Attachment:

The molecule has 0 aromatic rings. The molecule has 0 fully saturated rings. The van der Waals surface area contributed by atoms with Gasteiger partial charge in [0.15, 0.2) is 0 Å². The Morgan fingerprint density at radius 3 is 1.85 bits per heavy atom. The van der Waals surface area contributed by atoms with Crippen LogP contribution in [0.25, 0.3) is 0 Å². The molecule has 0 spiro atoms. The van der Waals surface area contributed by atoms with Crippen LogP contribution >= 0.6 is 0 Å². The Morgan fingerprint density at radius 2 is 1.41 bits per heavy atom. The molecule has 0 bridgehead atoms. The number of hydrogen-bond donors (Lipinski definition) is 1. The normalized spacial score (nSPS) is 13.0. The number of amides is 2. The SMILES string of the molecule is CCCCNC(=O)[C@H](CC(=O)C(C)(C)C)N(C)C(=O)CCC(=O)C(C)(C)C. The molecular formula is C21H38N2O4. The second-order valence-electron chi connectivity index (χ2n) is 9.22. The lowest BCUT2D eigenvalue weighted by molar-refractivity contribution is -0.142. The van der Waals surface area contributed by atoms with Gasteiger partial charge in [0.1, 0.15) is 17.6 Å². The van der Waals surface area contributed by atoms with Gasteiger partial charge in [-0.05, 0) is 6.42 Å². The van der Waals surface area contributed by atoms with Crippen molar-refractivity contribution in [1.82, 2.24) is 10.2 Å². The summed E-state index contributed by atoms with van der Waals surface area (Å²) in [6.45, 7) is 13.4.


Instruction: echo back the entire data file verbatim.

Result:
The molecule has 0 aromatic rings. The molecule has 0 fully saturated rings. The van der Waals surface area contributed by atoms with Gasteiger partial charge in [0.15, 0.2) is 0 Å². The Morgan fingerprint density at radius 3 is 1.85 bits per heavy atom. The van der Waals surface area contributed by atoms with Crippen LogP contribution in [0.25, 0.3) is 0 Å². The molecule has 0 spiro atoms. The van der Waals surface area contributed by atoms with Crippen LogP contribution >= 0.6 is 0 Å². The Morgan fingerprint density at radius 2 is 1.41 bits per heavy atom. The molecule has 0 bridgehead atoms. The number of hydrogen-bond donors (Lipinski definition) is 1. The normalized spacial score (nSPS) is 13.0. The number of amides is 2. The SMILES string of the molecule is CCCCNC(=O)[C@H](CC(=O)C(C)(C)C)N(C)C(=O)CCC(=O)C(C)(C)C. The molecular formula is C21H38N2O4. The second-order valence-electron chi connectivity index (χ2n) is 9.22. The lowest BCUT2D eigenvalue weighted by molar-refractivity contribution is -0.142. The van der Waals surface area contributed by atoms with Gasteiger partial charge in [0.1, 0.15) is 17.6 Å². The van der Waals surface area contributed by atoms with Gasteiger partial charge in [-0.05, 0) is 6.42 Å². The van der Waals surface area contributed by atoms with Crippen molar-refractivity contribution in [1.82, 2.24) is 10.2 Å². The summed E-state index contributed by atoms with van der Waals surface area (Å²) in [6.45, 7) is 13.4.